The following story was written and reported by Karin Eagle, Native Sun News Staff Writer. All content © Native Sun News.
RAPID CITY, SOUTH DAKOTA –– Allegations have swirled through the Rapid City community about the alleged removal of Sioux San CEO Fred Koebrick.
A committee comprised of concerned patrons of Sioux San unofficially claimed a triumph over what they had claimed to be flagrant disrespectful and unprofessional treatment of patients as well as employees by Koebrick.
Calls and emails to the Aberdeen Area Office of the Indian Health Service were directed to Courtney Mallen, public affairs representative. All calls and emails were met with claims that requests for information concerning this alleged removal should be submitted in writing. As of press time, those written requests were left unanswered.
Calls made to the acting Aberdeen Area director, Ron Cornelius, were also left unanswered, as well as those to Yvette Roubideaux, IHS director.
When the allegations were made concerning Koebrick’s removal, Native Sun News was made aware only of the fact that Allen Davis was Sioux San’s acting CEO by the people who answered calls to the business office at Sioux San.
As of press time, a reliable source divulged credible information that claims that Davis has been relieved of his duties as acting CEO and is expected to report back to Aberdeen immediately.
Alan Barlow, acting Aberdeen Area executive officer is set to replace Davis on March 6.
This credible source informed NSN that there have been several employees at Sioux San who have complained to the Aberdeen office about the manner in which they were being treated by Davis. Employees also criticized Davis for inviting one of the most vocal opponents of Sioux San and its leadership, Jim Shaw, to speak at a recent general staff meeting. According to the source, private citizens are not usually allowed to speak at the general staff meetings.
Shaw is a member of the Rapid City Indian Health Committee, which was established to compile and lodge complaints against the Rapid City IHS unit’s administration. However, one of the complaints most often mentioned about Shaw is that he is a convicted sex offender. This allegation has been substantiated by Native Sun News via the publicly accessible South Dakota Sex Offender Registry website at https://sor.sd.gov.
Nearly all of the allegations made concerning the lack of quality services at Sioux San have been funneled through the committee, which meets at the Woyatan Lutheran Church in North Rapid every Thursday evening at 6 p.m.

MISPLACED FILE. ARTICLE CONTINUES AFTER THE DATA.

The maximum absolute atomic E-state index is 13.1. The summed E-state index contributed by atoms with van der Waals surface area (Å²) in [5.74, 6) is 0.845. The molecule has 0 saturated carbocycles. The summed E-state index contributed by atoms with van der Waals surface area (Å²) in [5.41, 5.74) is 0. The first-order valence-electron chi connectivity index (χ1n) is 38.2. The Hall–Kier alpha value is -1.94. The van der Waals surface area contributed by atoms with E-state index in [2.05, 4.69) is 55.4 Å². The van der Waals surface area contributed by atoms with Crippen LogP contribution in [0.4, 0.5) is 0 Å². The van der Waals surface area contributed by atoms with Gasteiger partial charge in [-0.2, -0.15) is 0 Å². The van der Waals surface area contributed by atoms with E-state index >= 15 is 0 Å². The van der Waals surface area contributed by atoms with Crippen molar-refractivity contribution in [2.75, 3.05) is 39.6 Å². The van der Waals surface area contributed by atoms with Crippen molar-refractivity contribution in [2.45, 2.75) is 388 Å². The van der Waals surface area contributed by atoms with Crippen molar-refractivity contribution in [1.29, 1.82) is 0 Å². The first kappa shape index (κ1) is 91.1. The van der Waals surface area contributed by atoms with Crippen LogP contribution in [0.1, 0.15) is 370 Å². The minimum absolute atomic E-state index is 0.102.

Many of the complaints have already been answered by Koebrick, as previously reported by NSN, and come at a time during which Sioux San has shown various improvements for both patients and employees.
Documented and publicly acknowledged improvements include those made to the actual physical presentation of the hospital. Grounds around Sioux San are maintained and groomed; the rock wall which runs along Canyon Lake Drive and fronts the hospital building has been cleaned up; the interior of the hospital is kept at required standards; and a variety of decorative artwork hanging on the walls.
Another improvement has been the reopening of the cafeteria for all employees, as well as the public. Pricing, quality and quantity of the offerings at Sioux San’s cafeteria has been acknowledged by the public as a welcome feature.
In addition to these improvements, new medical equipment has been brought in to replace old and outdated equipment. There are currently more doctors and nurses providing services at Sioux San than at any other time in recent history. Jobs are being advertised, and the community is welcome to apply for these positions.
Koebrick, in his time as CEO, had established a relationship with the Oglala Sioux Tribe’s health programs, such as the Community Health Representative office, Native Healing and Native Women’s Health, that operate either at or out of Sioux San Hospital. Sharon Richards of the CHR program has been quoted as saying she worked for eleven years trying to establish meetings with former Sioux San management with little success and is impressed with the monthly meetings that Koebrick set up as CEO.
“We have the smallest budget serving one of the largest Indian populations, but we’re working hard to make every one of those dollars work for the people,” Koebrick said in previous interviews with NSN’s former editor and publisher, Tim Giago.
At press time, none of the allegations against Koebrick by the Rapid City Indian Health Committee have been substantiated. Reports of Koebrick’s removal as well Davis’ removal from Sioux San have also not been substantiated.
Over the past decade, at least nine CEOs have come and gone at Sioux San.
(Contact Karin Eagle at firstname.lastname@example.org)
Native Sun News: Charges, countercharges fly at Sioux San
Posted: Monday, March 12, 2012
202 630 8439 (THEZ)
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